Beliefs Culture Ethics Institutions Jonathan Merritt: On Faith and Culture Opinion

White Christians are now a minority in these 19 states

(Image courtesy of Fady Habib - http://bit.ly/1EdbMNz)
(Image courtesy of Fady Habib - http://bit.ly/1EdbMNz)

(Image courtesy of Fady Habib – http://bit.ly/1EdbMNz)

The notion of America as a mostly white, mostly Christian country is rapidly becoming a fact for the history books.

“The U.S. religious landscape is undergoing a dramatic transformation that is fundamentally reshaping American politics and culture,” says Dan Cox, research director for Public Religion Research Institute (PRRI).

Last week, PRRI released the American Values Atlas (AVA), an interactive online tool that compiles data about Americans’ opinions, identities, and values. One of the biggest takeaways of this years’ study was that, for the first time ever, America is not a majority Protestant nation. Part of this shift is due to the growing number of religiously unaffiliated Americans, now at 22 percent nationally and 34 percent of young people.

The study also revealed that in 19 states, “white Christians” are now a minority group. The list of states where this is the case includes a few surprises. Several Southern and “Bible belt” states such as Georgia (#16) made the list, and Texas (#7) had the same population of white Christians as New York (#5). While one might want to blame these shifts on “secularism,” one force at work seems to be America’s increasing ethnic diversity. According to PRRI, Hispanic Catholics are a growing proportion of Catholics and evangelical Protestants are becoming less white.

Here is the full ranking of the 19 states with their corresponding percentages of white Christians:

1. Hawaii – 20 percent

2. California – 25 percent

3. New Mexico – 33 percent

4. Nevada – 36 percent

5. New York – 37 percent

6. Alaska – 37 percent

7. Texas – 37 percent

8. Maryland – 38 percent

9. Arizona – 38 percent

10. Washington – 42 percent

11. Florida – 42 percent

12. Oregon – 43 percent

13. New Jersey – 43 percent

14. Colorado – 44 percent

15. Illinois – 46 percent

16. Georgia – 46 percent

17. Vermont – 47 percent

18. Delaware – 48 percent

19. Louisiana – 49 percent

Explore the full American Values Atlas:
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NOTES: PRRI’s definition of “white Christian” includes those evangelical Protestants, mainline Protestants, Catholics, Orthodox Christians, and Mormons who identify as “white, non-Hispanic.” According to PRRI, “The American Values Atlas draws upon 50,000 annual telephone interviews among a random sample of Americans to deliver an unprecedented level of detail about the United States’ cultural and religious landscape.”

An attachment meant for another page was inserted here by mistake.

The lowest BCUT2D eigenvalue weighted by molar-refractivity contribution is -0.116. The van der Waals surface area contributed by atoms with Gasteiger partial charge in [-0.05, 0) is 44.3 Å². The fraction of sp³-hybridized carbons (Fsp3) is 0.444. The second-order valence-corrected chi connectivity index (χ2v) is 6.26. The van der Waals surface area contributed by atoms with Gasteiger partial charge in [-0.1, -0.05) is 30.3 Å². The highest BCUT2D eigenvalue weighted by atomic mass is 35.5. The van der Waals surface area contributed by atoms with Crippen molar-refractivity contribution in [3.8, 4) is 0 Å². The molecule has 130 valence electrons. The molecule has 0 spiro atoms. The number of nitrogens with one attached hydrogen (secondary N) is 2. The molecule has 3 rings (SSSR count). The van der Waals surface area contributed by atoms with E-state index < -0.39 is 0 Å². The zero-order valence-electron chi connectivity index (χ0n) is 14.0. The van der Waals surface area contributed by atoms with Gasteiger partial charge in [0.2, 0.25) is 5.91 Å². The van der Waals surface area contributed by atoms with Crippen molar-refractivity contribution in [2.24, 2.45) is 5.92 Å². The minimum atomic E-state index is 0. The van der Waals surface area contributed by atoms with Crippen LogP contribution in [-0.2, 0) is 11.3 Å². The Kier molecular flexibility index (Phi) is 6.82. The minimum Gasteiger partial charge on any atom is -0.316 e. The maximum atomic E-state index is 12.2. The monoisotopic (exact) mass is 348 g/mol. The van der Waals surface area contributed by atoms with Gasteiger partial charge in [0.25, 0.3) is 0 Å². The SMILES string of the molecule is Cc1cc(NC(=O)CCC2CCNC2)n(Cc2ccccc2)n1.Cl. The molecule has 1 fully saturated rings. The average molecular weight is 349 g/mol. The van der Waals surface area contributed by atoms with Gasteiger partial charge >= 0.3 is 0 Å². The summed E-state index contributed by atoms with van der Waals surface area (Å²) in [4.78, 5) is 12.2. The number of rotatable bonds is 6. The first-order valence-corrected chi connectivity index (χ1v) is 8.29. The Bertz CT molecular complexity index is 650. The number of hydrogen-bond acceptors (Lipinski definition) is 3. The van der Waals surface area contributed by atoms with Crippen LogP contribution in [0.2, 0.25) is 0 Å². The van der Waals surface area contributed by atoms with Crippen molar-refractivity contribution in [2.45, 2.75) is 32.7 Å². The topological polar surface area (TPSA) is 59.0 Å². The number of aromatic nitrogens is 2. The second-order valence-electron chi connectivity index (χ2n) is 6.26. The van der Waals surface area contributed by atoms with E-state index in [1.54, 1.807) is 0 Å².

About the author

Jonathan Merritt

Jonathan Merritt is senior columnist for Religion News Service and a contributing writer for The Atlantic. He has published more than 2500 articles in outlets like USA Today, The Week, Buzzfeed and National Journal. Jonathan is author of "Jesus is Better Than You Imagined" and "A Faith of Our Own: Following Jesus Beyond the Culture Wars." He resides in Brooklyn, NY.

11 Comments

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  • Has anyone done a poll on Heaven’s population? Would be interesting to find out percentage of White, Black, Brown, Purple and Green peoples in the heavenly abode.

  • It’s interesting that there are still so many white Christians in the Pacific Northwest, which is so liberal, and likewise Vermont. As far as the shrinking numbers of “white Christians,” I wonder how much of this is a religious issue and how much is really just an increasing ethnic diversity issue.

  • Guilt ridden whites along with self hating whites and their nonsensical religion are in the forefront of racial suicide.
    Only when the core whites have had enough will you see the White beast arise.

  • Not really, if you realize those areas did not become liberal havens overnight. In the pre-Civil Rights Act days, Washington and Oregon had some of the most racist versions of Jim Crow out there. New England had its own fair share of discriminatory policies back in the day

    Most of the defacto forms of segregation (redlining, blockbusting, etc) probably didn’t go away until about the mid-80’s. It takes more than a generation or so to change the demographics of such a large area.

  • Seek Help Tom. I figured this article would attract at least one panicky white supremacist. I was correct in the assumption.

  • I could be wrong, but I thought the West wasn’t as discriminatory as those areas where a lot of blacks and whites lived in close proximity. Jim Crow was only a southern code, wasn’t it?

  • The Pacific Northwest has a particularly onerous past with racism. Several Western states had their own version of Jim Crow. Especially Oregon
    http://gizmodo.com/oregon-was-founded-as-a-racist-utopia-1539567040
    “When Oregon was granted statehood in 1859, it was the only state in the Union admitted with a constitution that forbade black people from living, working, or owning property there. It was illegal for black people even to move to the state until 1926. Oregon’s founding is part of the forgotten history of racism in the American west.”

    Asians were barred from owning land in several states out West well into the early 20th Century, especially California. One must remember Silicon Valley was built on land from dispossessed Japanese farmers during WWII.

  • Thanks for the info. I had never heard any of this. I was just comparing time I spent in Oakland, where it seemed like the racial divide was at least bridgeable, and time I spent in the south, where it seemed like the Civil War was fought only yesterday and the air still crackles with hostility.

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